Email: [email protected]

GrantsInfo (Questions regarding application instructions and process, finding NIH grant resources)
Email: [email protected] (preferred method of contact)
Telephone: 301-945-7573

(For applications that relate to cancer biology)

Ron Johnson, Ph. D.
National Cancer Institute (NCI))
Telephone: 240 276 6250
Email: [email protected]

(For applications that relate to cancer prevention)

Eva Szabo, M. D.
National Cancer Institute (NCI)
Telephone: 240-276-7011
Email: [email protected]

(For applications that relate to cancer prevention)

Margaret Wojtowicz, M. D.
National Cancer Institute (NCI)
Telephone: 240-276-7012
Email: [email protected]

Chiayeng Wang, Ph.D.
National Institute of Dental and Craniofacial Research (NIDCR)
Telephone: 301-827-4647
Email: [email protected]

Examine your eRA Commons account for review assignment and contact information (information appears two weeks after the submission due date).

Long Nguyen
National Cancer Institute (NCI)
Telephone: 240-276-5807
E-mail: [email protected]

Diana Rutberg, M.B.A.
National Institute of Dental and Craniofacial Research (NIDCR)
Telephone: 301-594-4798
Email: [email protected]

Recently issued trans-NIH policy notices may affect your application submission. A full list of policy notices published by NIH is provided in the NIH Guide for Grants and Contracts. All awards are subject to the terms and conditions, cost principles, and other considerations described in the NIH Grants Policy Statement.

Awards are made under the authorization of Sections 301 and 405 of the Public Health Service Act as amended (42 USC 241 and 284) and under Federal Regulations 42 CFR Part 52 and 45 CFR Part 75.


What is the function of the human appendix? Did it once have a purpose that has since been lost?

"For years, the appendix was credited with very little physiological function. We now know, however, that the appendix serves an important role in the fetus and in young adults. Endocrine cells appear in the appendix of the human fetus at around the 11th week of development. These endocrine cells of the fetal appendix have been shown to produce various biogenic amines and peptide hormones, compounds that assist with various biological control (homeostatic) mechanisms. There had been little prior evidence of this or any other role of the appendix in animal research, because the appendix does not exist in domestic mammals.

"Among adult humans, the appendix is now thought to be involved primarily in immune functions. Lymphoid tissue begins to accumulate in the appendix shortly after birth and reaches a peak between the second and third decades of life, decreasing rapidly thereafter and practically disappearing after the age of 60. During the early years of development, however, the appendix has been shown to function as a lymphoid organ, assisting with the maturation of B lymphocytes (one variety of white blood cell) and in the production of the class of antibodies known as immunoglobulin A (IgA) antibodies. Researchers have also shown that the appendix is involved in the production of molecules that help to direct the movement of lymphocytes to various other locations in the body.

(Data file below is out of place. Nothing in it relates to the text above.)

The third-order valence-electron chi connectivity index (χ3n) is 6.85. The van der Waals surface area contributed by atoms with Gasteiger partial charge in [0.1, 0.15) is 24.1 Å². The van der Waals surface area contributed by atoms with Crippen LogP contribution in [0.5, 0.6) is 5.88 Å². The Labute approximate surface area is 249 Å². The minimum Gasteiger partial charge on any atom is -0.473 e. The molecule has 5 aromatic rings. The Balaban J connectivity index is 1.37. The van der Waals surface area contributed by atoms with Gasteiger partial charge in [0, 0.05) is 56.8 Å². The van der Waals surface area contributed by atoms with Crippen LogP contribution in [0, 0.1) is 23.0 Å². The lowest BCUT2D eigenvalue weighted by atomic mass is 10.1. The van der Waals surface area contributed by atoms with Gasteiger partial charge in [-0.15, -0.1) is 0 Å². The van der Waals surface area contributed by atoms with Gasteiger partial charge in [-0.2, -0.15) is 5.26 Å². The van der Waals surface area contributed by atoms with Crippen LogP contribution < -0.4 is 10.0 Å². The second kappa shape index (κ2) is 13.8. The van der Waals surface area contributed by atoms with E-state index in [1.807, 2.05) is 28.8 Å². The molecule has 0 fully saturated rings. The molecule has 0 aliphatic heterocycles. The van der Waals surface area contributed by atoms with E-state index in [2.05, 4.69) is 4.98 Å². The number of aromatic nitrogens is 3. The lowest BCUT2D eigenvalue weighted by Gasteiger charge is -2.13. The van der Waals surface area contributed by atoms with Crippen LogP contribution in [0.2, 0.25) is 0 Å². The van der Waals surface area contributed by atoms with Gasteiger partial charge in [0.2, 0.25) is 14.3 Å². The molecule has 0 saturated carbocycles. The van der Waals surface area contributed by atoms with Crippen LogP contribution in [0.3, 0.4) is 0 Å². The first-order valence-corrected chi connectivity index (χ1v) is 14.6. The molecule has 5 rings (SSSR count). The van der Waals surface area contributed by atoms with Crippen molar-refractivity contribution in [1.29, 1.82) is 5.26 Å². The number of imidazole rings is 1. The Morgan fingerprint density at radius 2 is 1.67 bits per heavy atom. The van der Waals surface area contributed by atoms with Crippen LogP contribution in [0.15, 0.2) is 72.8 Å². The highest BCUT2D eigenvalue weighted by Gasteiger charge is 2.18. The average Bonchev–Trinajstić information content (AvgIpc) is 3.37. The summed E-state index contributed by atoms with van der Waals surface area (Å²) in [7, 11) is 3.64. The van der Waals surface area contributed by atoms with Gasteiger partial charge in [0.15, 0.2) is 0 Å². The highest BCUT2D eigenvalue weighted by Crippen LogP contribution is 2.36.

"In this context, the function of the appendix appears to be to expose white blood cells to the wide variety of antigens, or foreign substances, present in the gastrointestinal tract. Thus, the appendix probably helps to suppress potentially destructive humoral (blood- and lymph-borne) antibody responses while promoting local immunity. The appendix--like the tiny structures called Peyer's patches in other areas of the gastrointestinal tract--takes up antigens from the contents of the intestines and reacts to these contents. This local immune system plays a vital role in the physiological immune response and in the control of food, drug, microbial or viral antigens. The connection between these local immune reactions and inflammatory bowel diseases, as well as autoimmune reactions in which the individual's own tissues are attacked by the immune system, is currently under investigation.

"In the past, the appendix was often routinely removed and discarded during other abdominal surgeries to prevent any possibility of a later attack of appendicitis the appendix is now spared in case it is needed later for reconstructive surgery if the urinary bladder is removed. In such surgery, a section of the intestine is formed into a replacement bladder, and the appendix is used to re-create a 'sphincter muscle' so that the patient remains continent (able to retain urine). In addition, the appendix has been successfully fashioned into a makeshift replacement for a diseased ureter, allowing urine to flow from the kidneys to the bladder. As a result, the appendix, once regarded as a nonfunctional tissue, is now regarded as an important 'back-up' that can be used in a variety of reconstructive surgical techniques. It is no longer routinely removed and discarded if it is healthy.


Watch the video: Functions of Appendix #Science #Biology #Appendix (September 2022).